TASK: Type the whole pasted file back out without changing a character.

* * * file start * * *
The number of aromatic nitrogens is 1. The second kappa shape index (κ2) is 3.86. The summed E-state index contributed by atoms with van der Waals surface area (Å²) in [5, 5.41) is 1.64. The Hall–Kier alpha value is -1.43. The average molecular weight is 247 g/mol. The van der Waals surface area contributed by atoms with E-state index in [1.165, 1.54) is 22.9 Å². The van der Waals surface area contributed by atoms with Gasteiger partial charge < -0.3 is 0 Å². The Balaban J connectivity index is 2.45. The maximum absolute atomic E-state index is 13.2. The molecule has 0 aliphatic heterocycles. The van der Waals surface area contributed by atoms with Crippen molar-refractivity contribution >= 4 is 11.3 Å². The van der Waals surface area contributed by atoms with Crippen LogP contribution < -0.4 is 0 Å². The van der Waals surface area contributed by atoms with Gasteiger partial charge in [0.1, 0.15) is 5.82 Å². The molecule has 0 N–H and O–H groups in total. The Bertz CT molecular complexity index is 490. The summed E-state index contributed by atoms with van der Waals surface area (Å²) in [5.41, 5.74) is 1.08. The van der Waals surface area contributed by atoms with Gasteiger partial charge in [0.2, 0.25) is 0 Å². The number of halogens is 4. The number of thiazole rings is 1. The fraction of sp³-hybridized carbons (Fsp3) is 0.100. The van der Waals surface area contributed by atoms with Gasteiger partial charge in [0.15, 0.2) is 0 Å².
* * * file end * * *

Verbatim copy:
The number of aromatic nitrogens is 1. The second kappa shape index (κ2) is 3.86. The summed E-state index contributed by atoms with van der Waals surface area (Å²) in [5, 5.41) is 1.64. The Hall–Kier alpha value is -1.43. The average molecular weight is 247 g/mol. The van der Waals surface area contributed by atoms with E-state index in [1.165, 1.54) is 22.9 Å². The van der Waals surface area contributed by atoms with Gasteiger partial charge < -0.3 is 0 Å². The Balaban J connectivity index is 2.45. The maximum absolute atomic E-state index is 13.2. The molecule has 0 aliphatic heterocycles. The van der Waals surface area contributed by atoms with Crippen molar-refractivity contribution >= 4 is 11.3 Å². The van der Waals surface area contributed by atoms with Crippen LogP contribution < -0.4 is 0 Å². The van der Waals surface area contributed by atoms with Gasteiger partial charge in [0.1, 0.15) is 5.82 Å². The molecule has 0 N–H and O–H groups in total. The Bertz CT molecular complexity index is 490. The summed E-state index contributed by atoms with van der Waals surface area (Å²) in [5.41, 5.74) is 1.08. The van der Waals surface area contributed by atoms with Gasteiger partial charge in [0.2, 0.25) is 0 Å². The number of halogens is 4. The number of thiazole rings is 1. The fraction of sp³-hybridized carbons (Fsp3) is 0.100. The van der Waals surface area contributed by atoms with Gasteiger partial charge in [0.15, 0.2) is 0 Å².